The Telegraph
Since 1st March, 1999
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Queen Jayalalithaa plays rain goddess in chopper chariots

Chennai, May 27: If the clouds are tight-fisted, trust Jayala-lithaa to try and squeeze the rain out of them.

Choppers are on standby in Chennai to take off at the sight of thick clouds, strafe them with silver iodide and see whether man can overtake the monsoon.

Cloud-seeding, a chemical-induced process that optimists believe can tease water out of rain-bearing clouds, has returned to the sweltering country after several years.

Unfazed by two unsuccessful trial runs last week, Tamil Nadu chief minister Jayalalithaa today said the state would press ahead with artificial rain-making in 15 sites in and around Chennai, which is going through an acute water shortage.

The gamble has been prompted by fears that the onset of the south-west monsoon could be delayed this year. The process is still considered a gamble as meteorologists in Pune had concluded after trials years ago that cloud-seeding was unviable.

Cloud-seeding is done in two phases. First, the atmospheric temperature is raised to the desired level using machines called ground generators. Then, silver iodide powder is fired into the clouds with blowers.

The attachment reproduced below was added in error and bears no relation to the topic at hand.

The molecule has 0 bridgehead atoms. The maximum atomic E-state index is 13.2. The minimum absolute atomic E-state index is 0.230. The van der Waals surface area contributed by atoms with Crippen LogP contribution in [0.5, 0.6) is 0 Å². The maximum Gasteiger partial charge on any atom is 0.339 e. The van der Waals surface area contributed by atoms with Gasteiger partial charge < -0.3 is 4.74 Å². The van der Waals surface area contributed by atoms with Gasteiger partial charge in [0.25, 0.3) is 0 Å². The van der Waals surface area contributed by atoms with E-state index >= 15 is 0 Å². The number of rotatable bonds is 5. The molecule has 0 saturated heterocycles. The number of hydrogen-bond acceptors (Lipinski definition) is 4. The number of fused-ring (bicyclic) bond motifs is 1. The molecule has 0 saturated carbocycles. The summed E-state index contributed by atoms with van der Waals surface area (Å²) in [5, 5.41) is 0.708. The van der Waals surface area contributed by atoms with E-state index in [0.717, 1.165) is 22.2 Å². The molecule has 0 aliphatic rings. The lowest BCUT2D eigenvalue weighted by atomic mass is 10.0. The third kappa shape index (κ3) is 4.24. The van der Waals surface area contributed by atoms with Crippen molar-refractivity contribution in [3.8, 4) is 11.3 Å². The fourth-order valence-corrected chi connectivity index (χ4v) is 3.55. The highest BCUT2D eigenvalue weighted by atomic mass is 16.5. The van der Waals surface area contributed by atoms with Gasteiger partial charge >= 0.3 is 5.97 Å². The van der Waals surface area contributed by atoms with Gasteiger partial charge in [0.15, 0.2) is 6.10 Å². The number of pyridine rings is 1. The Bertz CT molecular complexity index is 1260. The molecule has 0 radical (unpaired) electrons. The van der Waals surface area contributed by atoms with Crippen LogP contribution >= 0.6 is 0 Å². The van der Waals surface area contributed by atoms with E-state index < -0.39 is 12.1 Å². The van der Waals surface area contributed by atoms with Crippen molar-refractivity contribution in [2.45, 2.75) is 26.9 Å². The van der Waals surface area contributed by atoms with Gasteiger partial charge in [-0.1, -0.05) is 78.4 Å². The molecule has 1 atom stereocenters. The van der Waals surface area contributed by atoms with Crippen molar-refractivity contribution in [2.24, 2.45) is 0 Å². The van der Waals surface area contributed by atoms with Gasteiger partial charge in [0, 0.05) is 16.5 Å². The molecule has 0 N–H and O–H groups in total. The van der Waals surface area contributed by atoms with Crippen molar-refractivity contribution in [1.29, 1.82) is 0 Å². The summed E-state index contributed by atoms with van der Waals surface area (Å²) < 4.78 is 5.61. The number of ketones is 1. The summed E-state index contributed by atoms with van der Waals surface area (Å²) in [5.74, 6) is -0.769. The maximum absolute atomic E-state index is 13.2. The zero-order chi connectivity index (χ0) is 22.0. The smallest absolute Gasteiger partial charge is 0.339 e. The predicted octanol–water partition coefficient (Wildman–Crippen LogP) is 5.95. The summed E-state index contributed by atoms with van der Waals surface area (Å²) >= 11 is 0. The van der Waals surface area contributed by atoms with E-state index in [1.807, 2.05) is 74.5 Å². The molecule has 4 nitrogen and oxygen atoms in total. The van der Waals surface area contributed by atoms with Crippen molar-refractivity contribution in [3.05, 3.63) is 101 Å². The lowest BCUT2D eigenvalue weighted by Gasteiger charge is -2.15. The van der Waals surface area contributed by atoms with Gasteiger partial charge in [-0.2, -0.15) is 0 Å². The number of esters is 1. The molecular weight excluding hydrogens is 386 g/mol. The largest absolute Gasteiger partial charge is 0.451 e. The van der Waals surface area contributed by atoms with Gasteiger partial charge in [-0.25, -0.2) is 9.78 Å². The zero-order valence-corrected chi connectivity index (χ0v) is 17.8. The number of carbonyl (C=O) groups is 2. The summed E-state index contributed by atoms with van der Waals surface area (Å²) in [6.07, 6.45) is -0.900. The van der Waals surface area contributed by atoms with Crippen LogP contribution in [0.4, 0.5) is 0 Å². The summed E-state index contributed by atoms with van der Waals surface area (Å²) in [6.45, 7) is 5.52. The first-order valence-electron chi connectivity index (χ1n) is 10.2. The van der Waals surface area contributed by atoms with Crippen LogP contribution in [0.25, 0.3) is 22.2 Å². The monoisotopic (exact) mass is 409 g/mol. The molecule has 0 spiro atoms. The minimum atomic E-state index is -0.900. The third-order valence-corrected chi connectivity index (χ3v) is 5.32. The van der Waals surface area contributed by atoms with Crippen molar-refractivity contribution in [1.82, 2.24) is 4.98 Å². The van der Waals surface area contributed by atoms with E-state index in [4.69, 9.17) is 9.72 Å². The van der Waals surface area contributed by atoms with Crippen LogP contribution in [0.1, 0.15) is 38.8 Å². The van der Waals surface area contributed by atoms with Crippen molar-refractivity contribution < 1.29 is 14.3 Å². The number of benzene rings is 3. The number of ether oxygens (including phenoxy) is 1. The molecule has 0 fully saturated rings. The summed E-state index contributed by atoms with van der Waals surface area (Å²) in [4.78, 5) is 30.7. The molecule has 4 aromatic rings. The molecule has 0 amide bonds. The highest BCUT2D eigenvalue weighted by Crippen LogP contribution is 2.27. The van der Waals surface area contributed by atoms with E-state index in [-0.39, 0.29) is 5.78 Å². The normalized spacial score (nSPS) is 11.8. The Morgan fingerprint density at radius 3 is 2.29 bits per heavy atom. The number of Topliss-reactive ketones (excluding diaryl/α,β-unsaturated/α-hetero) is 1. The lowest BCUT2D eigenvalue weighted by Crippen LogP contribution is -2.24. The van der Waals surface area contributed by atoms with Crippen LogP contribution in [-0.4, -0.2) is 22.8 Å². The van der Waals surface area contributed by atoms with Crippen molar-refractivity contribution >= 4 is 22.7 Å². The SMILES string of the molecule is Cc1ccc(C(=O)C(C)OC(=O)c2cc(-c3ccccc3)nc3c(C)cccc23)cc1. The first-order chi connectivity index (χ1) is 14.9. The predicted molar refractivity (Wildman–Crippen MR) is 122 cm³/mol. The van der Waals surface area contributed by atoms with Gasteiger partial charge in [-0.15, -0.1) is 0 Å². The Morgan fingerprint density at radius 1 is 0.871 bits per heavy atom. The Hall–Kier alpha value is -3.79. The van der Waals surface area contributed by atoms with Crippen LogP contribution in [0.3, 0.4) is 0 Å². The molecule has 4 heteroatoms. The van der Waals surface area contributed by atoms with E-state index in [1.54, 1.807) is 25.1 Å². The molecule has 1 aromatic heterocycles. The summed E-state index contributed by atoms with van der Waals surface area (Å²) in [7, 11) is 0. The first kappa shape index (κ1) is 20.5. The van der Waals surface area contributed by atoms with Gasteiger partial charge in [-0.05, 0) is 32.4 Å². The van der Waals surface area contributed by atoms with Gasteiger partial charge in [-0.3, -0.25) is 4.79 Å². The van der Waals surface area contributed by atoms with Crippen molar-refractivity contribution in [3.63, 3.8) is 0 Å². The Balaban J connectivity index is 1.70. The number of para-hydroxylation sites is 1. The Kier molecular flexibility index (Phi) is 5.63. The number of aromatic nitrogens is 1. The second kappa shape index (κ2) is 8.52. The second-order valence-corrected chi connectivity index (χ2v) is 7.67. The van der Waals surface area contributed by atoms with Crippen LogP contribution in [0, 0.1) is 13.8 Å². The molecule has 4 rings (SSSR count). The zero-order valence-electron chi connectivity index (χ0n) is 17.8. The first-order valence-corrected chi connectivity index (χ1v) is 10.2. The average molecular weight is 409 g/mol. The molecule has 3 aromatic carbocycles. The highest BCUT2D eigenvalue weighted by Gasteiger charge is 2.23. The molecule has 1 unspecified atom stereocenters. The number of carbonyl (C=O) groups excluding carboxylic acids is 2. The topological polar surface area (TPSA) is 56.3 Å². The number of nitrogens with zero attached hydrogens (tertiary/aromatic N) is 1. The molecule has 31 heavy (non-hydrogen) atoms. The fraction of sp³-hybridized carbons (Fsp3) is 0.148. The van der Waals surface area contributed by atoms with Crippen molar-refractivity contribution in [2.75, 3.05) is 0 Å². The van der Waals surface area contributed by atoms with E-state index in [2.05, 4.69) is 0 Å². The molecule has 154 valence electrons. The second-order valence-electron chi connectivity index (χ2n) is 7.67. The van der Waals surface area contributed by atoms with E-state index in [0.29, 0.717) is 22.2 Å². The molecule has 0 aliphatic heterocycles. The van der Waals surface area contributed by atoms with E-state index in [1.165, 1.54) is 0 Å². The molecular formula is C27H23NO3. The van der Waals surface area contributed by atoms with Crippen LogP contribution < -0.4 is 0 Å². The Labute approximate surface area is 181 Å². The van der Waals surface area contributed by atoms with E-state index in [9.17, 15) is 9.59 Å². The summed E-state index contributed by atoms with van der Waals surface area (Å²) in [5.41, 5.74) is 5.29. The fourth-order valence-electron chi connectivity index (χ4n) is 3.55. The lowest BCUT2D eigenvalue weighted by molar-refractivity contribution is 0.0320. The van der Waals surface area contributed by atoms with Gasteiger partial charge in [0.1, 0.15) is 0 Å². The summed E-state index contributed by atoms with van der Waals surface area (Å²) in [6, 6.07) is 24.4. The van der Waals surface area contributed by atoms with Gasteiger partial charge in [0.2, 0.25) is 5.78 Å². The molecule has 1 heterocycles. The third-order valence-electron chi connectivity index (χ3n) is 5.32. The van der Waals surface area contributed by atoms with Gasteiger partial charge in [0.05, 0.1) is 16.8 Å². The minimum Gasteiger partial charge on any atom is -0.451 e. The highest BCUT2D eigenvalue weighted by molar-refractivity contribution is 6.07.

The rain falls when the silver iodide breaks down the moisture in the clouds into droplets of water. The chemical is preferred as it is not toxic.

In the Chennai trials, the blowers were placed on the top floor of a 10-storeyed building in the city centre. The government has now deployed a fleet of helicopters and a team for cloud-spotting. The experiment sites are spread over 60 km, covering the catchment areas of the three principal lakes that feed the Chennai reservoirs.

Science plays a central role in cloud-seeding, but so does nature. The experiment will work only in the right atmosphere: the clouds have to be thick, humidity has to be 70 per cent and the wind velocity less than 20 knots an hour. Scientists who took part in the two flop trials have blamed unsuitable atmospheric conditions.

Wind speed is crucial as it can blow the seeded clouds away, carrying the rain to an unintended target.

If the wind gathers speed in Tamil Naduís handpicked areas, Jayalalithaaís rain can fall in Chandrababu Naiduís Andhra Pradesh, where a killer drought is in full blast. The outer limit of the rain experimentís target area, Tiruttani, is 30 km from the Andhra temple town of Tirupati.

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